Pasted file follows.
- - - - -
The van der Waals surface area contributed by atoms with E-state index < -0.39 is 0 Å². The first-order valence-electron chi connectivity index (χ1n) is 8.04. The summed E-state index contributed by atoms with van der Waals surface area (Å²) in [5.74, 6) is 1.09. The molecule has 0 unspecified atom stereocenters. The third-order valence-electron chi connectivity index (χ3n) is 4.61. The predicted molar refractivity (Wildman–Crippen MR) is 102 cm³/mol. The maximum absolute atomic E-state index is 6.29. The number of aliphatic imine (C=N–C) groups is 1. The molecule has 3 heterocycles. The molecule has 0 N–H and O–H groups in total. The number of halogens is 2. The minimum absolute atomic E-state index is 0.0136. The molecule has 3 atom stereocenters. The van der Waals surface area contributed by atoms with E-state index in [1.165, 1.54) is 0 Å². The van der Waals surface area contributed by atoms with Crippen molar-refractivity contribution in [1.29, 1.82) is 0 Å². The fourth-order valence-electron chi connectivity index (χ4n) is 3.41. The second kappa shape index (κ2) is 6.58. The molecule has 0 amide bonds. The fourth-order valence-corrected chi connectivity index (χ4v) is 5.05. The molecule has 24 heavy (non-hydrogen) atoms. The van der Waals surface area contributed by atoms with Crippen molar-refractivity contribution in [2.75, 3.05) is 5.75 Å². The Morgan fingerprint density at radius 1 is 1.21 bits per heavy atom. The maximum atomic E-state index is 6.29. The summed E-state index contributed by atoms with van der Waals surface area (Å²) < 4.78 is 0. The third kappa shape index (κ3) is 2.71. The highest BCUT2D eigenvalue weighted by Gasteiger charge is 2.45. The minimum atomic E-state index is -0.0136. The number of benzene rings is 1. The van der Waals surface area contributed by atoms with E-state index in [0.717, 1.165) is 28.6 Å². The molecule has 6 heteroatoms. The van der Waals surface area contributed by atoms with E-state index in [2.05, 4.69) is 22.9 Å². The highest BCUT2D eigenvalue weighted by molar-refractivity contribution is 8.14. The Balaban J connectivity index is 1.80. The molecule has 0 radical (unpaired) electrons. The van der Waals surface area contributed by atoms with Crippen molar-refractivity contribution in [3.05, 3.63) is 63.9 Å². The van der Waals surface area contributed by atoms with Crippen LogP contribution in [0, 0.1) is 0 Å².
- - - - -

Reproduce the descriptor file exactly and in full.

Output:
The van der Waals surface area contributed by atoms with E-state index < -0.39 is 0 Å². The first-order valence-electron chi connectivity index (χ1n) is 8.04. The summed E-state index contributed by atoms with van der Waals surface area (Å²) in [5.74, 6) is 1.09. The molecule has 0 unspecified atom stereocenters. The third-order valence-electron chi connectivity index (χ3n) is 4.61. The predicted molar refractivity (Wildman–Crippen MR) is 102 cm³/mol. The maximum absolute atomic E-state index is 6.29. The number of aliphatic imine (C=N–C) groups is 1. The molecule has 3 heterocycles. The molecule has 0 N–H and O–H groups in total. The number of halogens is 2. The minimum absolute atomic E-state index is 0.0136. The molecule has 3 atom stereocenters. The van der Waals surface area contributed by atoms with E-state index in [1.165, 1.54) is 0 Å². The van der Waals surface area contributed by atoms with Crippen molar-refractivity contribution in [1.29, 1.82) is 0 Å². The fourth-order valence-electron chi connectivity index (χ4n) is 3.41. The second kappa shape index (κ2) is 6.58. The molecule has 0 amide bonds. The fourth-order valence-corrected chi connectivity index (χ4v) is 5.05. The molecule has 24 heavy (non-hydrogen) atoms. The van der Waals surface area contributed by atoms with Crippen molar-refractivity contribution in [2.75, 3.05) is 5.75 Å². The Morgan fingerprint density at radius 1 is 1.21 bits per heavy atom. The maximum atomic E-state index is 6.29. The summed E-state index contributed by atoms with van der Waals surface area (Å²) < 4.78 is 0. The third kappa shape index (κ3) is 2.71. The highest BCUT2D eigenvalue weighted by Gasteiger charge is 2.45. The minimum atomic E-state index is -0.0136. The number of benzene rings is 1. The van der Waals surface area contributed by atoms with E-state index in [0.717, 1.165) is 28.6 Å². The molecule has 6 heteroatoms. The van der Waals surface area contributed by atoms with E-state index in [2.05, 4.69) is 22.9 Å². The highest BCUT2D eigenvalue weighted by molar-refractivity contribution is 8.14. The Balaban J connectivity index is 1.80. The molecule has 0 radical (unpaired) electrons. The van der Waals surface area contributed by atoms with Crippen molar-refractivity contribution in [3.05, 3.63) is 63.9 Å². The van der Waals surface area contributed by atoms with Crippen LogP contribution in [0, 0.1) is 0 Å².